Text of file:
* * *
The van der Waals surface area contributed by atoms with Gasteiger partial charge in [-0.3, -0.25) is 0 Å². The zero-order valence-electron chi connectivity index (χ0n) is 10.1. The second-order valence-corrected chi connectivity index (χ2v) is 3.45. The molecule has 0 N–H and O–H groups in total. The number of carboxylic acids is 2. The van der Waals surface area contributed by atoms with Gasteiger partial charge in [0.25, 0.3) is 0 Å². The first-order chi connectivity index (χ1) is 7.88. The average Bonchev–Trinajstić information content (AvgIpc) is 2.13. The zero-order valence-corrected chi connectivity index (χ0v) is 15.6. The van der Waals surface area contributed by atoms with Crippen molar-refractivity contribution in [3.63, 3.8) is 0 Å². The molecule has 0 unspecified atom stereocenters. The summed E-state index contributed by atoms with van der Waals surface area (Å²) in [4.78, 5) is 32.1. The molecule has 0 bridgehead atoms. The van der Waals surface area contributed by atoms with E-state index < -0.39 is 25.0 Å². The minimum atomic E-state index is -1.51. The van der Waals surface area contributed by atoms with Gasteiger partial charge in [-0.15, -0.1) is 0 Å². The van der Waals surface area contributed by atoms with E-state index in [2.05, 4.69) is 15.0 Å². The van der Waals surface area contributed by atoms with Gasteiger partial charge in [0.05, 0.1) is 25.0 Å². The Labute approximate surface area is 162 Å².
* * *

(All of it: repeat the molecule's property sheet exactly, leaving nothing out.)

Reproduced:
The van der Waals surface area contributed by atoms with Gasteiger partial charge in [-0.3, -0.25) is 0 Å². The zero-order valence-electron chi connectivity index (χ0n) is 10.1. The second-order valence-corrected chi connectivity index (χ2v) is 3.45. The molecule has 0 N–H and O–H groups in total. The number of carboxylic acids is 2. The van der Waals surface area contributed by atoms with Gasteiger partial charge in [0.25, 0.3) is 0 Å². The first-order chi connectivity index (χ1) is 7.88. The average Bonchev–Trinajstić information content (AvgIpc) is 2.13. The zero-order valence-corrected chi connectivity index (χ0v) is 15.6. The van der Waals surface area contributed by atoms with Crippen molar-refractivity contribution in [3.63, 3.8) is 0 Å². The molecule has 0 unspecified atom stereocenters. The summed E-state index contributed by atoms with van der Waals surface area (Å²) in [4.78, 5) is 32.1. The molecule has 0 bridgehead atoms. The van der Waals surface area contributed by atoms with E-state index < -0.39 is 25.0 Å². The minimum atomic E-state index is -1.51. The van der Waals surface area contributed by atoms with Gasteiger partial charge in [-0.15, -0.1) is 0 Å². The van der Waals surface area contributed by atoms with E-state index in [2.05, 4.69) is 15.0 Å². The van der Waals surface area contributed by atoms with Gasteiger partial charge in [0.05, 0.1) is 25.0 Å². The Labute approximate surface area is 162 Å².